Inside Tennessee baseball’s national championship celebration, from dirt to tears

OMAHA, Neb. — Tony Vitello emptied his hand.

The Tennessee baseball coach chucked a handful of dirt into the third-base dugout at Charles Schwab Field. His father, Greg, walked up the steps through the discarded dirt and filled his waiting arms.

Vitello held tightly, cradling him in the most precious seconds of his finest night in the profession he learned from watching his dad.

On a steamy summer night, the Vols perched on a pinnacle that seemed unattainable seven years ago, unavoidable two years ago, and utterly unmatched Monday. They are the national champions, the final team standing in the College World Series for the first time in program history and the culmination of a rapid restoration under Tony Vitello’s tutelage.

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“It is a beautiful day to be here,” said Vols superstar Christian Moore, who had long lost track of the number of times he started crying.

Tennessee beat Texas A&M 6-5 in a thrilling Game 3 of the College World Series final that appeared secure after a middle-inning thump from the Vols, but wasn’t settled until an Aaron Combs breaking ball eluded the bat of Texas A&M’s Ted Burton and found the glove of catcher Cal Stark.

The Vols flooded the field, rolling into the outfield, spurning the signature dogpile of national champions.

Why do what everyone else does? The Vitello-led Vols built it their own way and they celebrated it their own way.

Blake Burke picked up Vitello by third base. Moore joined in and the trio hopped around together, two of the staples of Tennessee’s unparalleled three-year run reveling with their unrelenting leader.

“He has so much passion for us that it makes us want to play hard,” said pitcher Drew Beam, another three-year staple of the Vols. “Other teams and other fans can say what they want but when a coach is willing to fight a war for you, it makes you play that much harder and want it that much more.”

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Take the seminal moment as the definitive example. Hobbled outfielder Hunter Ensley pushed his ailing hamstring to its maximum power, bearing down on third base without any thought of slowing. He eyed shortstop Dean Curley signaling where to slide and reacted, contorting his body around the tag and to the plate for the eventual winning run.

Moore labeled it a football play on a baseball diamond. Ensley labeled it necessary.

“You would almost have to chop my damn leg off for me to not come out here and play these last three games,” Ensley said.

That slide capped the seventh-inning stretch that most encapsulated the title-clinching win. It began when a grounder bounded over Burke and was destined for right field. But Burke didn’t hear cheers suggesting it got to the outfield. Moore saved the day, dashing behind Burke and lifting the Vols with an imperative 4-3 putout.

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Dylan Dreiling, as he did all College World Series, let his bat do the talking. He whacked a two-run homer in the seventh for the third time in the finals.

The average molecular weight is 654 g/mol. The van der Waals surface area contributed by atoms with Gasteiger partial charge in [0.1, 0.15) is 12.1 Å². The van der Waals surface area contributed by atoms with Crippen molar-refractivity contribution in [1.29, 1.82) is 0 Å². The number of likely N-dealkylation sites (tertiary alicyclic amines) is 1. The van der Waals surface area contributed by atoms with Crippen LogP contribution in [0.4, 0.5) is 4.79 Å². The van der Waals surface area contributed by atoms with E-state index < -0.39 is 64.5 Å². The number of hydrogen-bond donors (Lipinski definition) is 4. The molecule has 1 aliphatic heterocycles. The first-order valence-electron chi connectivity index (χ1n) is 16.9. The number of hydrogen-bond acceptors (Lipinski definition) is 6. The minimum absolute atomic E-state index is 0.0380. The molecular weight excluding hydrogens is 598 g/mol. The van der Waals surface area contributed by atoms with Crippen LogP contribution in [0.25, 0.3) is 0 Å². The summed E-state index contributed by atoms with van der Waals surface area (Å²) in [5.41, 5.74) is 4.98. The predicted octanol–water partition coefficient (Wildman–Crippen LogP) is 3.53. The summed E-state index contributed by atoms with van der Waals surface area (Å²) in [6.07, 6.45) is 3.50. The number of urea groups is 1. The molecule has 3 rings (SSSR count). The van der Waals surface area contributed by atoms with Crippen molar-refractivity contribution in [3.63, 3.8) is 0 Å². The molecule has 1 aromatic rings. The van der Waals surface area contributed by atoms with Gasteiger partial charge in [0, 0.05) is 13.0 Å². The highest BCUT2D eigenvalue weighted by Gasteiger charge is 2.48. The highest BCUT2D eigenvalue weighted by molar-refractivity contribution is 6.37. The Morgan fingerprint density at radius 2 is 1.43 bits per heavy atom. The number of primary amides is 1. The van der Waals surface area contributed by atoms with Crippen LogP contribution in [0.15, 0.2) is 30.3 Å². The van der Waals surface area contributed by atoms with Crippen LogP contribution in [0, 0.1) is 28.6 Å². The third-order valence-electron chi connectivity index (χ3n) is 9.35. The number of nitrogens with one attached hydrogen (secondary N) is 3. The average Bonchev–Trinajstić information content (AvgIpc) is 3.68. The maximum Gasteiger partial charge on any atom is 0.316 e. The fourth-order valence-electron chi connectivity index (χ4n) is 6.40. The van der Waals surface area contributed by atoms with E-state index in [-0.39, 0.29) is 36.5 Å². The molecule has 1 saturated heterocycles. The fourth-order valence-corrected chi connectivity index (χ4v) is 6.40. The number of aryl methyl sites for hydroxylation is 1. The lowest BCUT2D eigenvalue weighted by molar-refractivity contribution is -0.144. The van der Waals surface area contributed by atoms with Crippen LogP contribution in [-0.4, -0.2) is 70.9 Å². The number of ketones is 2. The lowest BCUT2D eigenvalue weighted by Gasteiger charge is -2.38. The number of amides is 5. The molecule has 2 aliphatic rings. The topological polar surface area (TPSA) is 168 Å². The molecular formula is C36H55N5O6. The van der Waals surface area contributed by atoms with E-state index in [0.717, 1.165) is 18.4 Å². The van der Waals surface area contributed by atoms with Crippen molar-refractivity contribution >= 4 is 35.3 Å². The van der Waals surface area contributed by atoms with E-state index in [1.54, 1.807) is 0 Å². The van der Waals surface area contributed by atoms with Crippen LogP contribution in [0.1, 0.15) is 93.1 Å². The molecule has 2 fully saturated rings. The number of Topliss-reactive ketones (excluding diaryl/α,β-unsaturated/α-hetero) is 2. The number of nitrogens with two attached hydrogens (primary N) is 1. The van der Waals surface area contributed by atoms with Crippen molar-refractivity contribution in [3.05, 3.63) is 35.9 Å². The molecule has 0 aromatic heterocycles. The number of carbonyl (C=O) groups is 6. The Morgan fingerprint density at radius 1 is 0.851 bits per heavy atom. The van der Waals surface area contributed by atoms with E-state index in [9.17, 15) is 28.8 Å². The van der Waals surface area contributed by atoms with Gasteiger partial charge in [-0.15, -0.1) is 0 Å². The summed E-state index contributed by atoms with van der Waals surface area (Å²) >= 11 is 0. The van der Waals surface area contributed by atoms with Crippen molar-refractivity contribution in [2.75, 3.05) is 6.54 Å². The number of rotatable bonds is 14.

Ensley slid into Vols history two batters later, launching his helmet in delight, and Peyton Manning got tears in his eyes that lingered hours later on the field. He was among the Tennessee royalty on hand, along with Rick Barnes and Josh Heupel. Moore darted through the crowds hollering, “Where’s Morgan Wallen at?”

Moore had another question.

How many days ago did he yell into the Tennessee dugout to inspire a ninth-inning rally against Florida State in the CWS opener?

It was 10 days prior when he hollered, “Let’s fight!”

It was two days prior that Beam stepped into his leadership role again. He penned a four-word message to his teammates in a GroupMe named “Do It Loose” after the Vols lost Game 1 in the CWS final.

“Just one more day,” Beam wrote before everyone went to sleep.

A couple of teammates playfully told him to shut up. But no one questioned the meaning. The Vols didn’t lose again, playing one more day, then one more day again as pitcher Zander Sechrist cemented his legacy in what he labeled the biggest game in Tennessee history.

Sechrist and Kirby Connell — the darling duo of the team — doused Vitello with a Gatorade bath. Curley put his arm around his mom on the edge of the infield and stared at the scoreboard.

Meghan Anderson, a support staffer with the baseball program, stood on the infield grass amid it all. She is an Omaha native, and her late mother, Marcia, sent Vitello a wooden baseball placard with the number of miles between Knoxville and Omaha painted on it. It still stands in Vitello’s office.

It likely will be joined soon by another keepsake from Omaha.

Vitello walked to the dirt behind home plate, bent over and scooped up another handful from among the confetti. He lost track of the grass he kept from a high school state championship.

He wasn’t letting the dirt go.

Mike Wilson covers University of Tennessee athletics. Email him at and follow him on Twitter @ByMikeWilson. If you enjoy Mike’s coverage, consider a digital subscription that will allow you access to all of it

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